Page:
by Michael Nossaman
Just out of college, in 1971 I worked as a writer for an advertising agency that had a number of retail clients. One of our clients, a small appliance retailer, wanted to do a Thanksgiving promotion. In keeping with the theme of the holiday, he decided to give away turkeys.
He could not afford to give everyone a turkey so our job was to come up with an idea to attract a large number of people but limit the number of free birds. The solution: throw a plastic turkey from the store’s roof and the lucky person to catch it could take it inside the store and exchange it for a real turkey.
Then we would take the plastic turkey back up to the roof and toss it in to the crowd again every few minutes for the next two hours.
Sound like a good idea to you? It was a near riot and disaster.
This is exactly the kind of dimwitted idea that OSHA had in mind when it issued its Crowd Management Safety Guidelines for Retailers on November 12, 2014.
The Guidelines begin with a reminder to retailers that “Crowd related injuries can occur during special sales and promotional events” and that a worker was trampled to death in 2008 at the opening of a “Black Friday” sale.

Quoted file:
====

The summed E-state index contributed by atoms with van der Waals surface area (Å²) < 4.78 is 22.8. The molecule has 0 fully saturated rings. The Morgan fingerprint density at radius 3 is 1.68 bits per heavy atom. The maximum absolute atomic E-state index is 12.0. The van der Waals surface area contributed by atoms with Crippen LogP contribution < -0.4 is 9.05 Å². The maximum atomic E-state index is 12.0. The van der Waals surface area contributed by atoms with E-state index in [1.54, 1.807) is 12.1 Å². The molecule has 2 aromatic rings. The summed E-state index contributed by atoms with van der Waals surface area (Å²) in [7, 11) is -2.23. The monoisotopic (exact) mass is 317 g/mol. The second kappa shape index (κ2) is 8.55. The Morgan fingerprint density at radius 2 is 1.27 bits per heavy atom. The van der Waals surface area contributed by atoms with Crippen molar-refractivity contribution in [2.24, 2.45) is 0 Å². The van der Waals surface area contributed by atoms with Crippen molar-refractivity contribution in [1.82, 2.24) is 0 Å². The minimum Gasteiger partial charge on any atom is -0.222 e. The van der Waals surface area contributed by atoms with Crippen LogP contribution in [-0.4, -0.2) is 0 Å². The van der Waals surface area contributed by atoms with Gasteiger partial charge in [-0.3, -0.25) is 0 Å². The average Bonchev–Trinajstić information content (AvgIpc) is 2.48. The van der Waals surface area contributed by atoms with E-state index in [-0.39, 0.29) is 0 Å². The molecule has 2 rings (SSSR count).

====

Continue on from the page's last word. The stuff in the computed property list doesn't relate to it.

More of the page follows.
The Guidelines cover planning, pre-event setup, event procedures, and emergency situations. We didn’t do any of that. All we did was get a plastic turkey, a ladder for the owner to get to the roof, and blast radio and television with commercials for FREE TURKEYS!
Hundreds of people showed up and pressed as close to the storefront as they could. Traffic was backed up in four directions at the intersection of the store location. News crews rushed to the scene and went live only adding to the frenzy. The police responded but just to handle the traffic jam. They were not happy.
The OSHA guidelines “recommends that employers planning a large shopping event adopt a plan” to address the hazards of this type of crowd drawing promotion. It also reminds retailers that, “Under the Occupational Safety and Health Act of 1970, employers are responsible for providing their workers with safe and healthy workplaces.”
We were lucky in 1971 that no one was hurt, just one year after OSHA was enacted. OSHA had not yet written all the rules and regulations that cover the turkey tossing stunt we pulled. Those rules are on the books now, and OSHA’s recommendation to “adopt a plan” sounds like a warning too. To promote their guidelines, and make sure every retailer was on notice, OSHA sent letters to major retailers and retail trade associations reminding them of their responsibility.
Clearly, implementing a plan and procedures for crowd control is a job for security personnel and providers that cannot be ignored. The OSHA guidelines will surely serve as a checklist during any investigation that would surely follow an incident.
A printable PDF of the OSHA Guidelines can be downloaded below, or you can read them on the OSHA website.
GUIDELINES – OSHA Website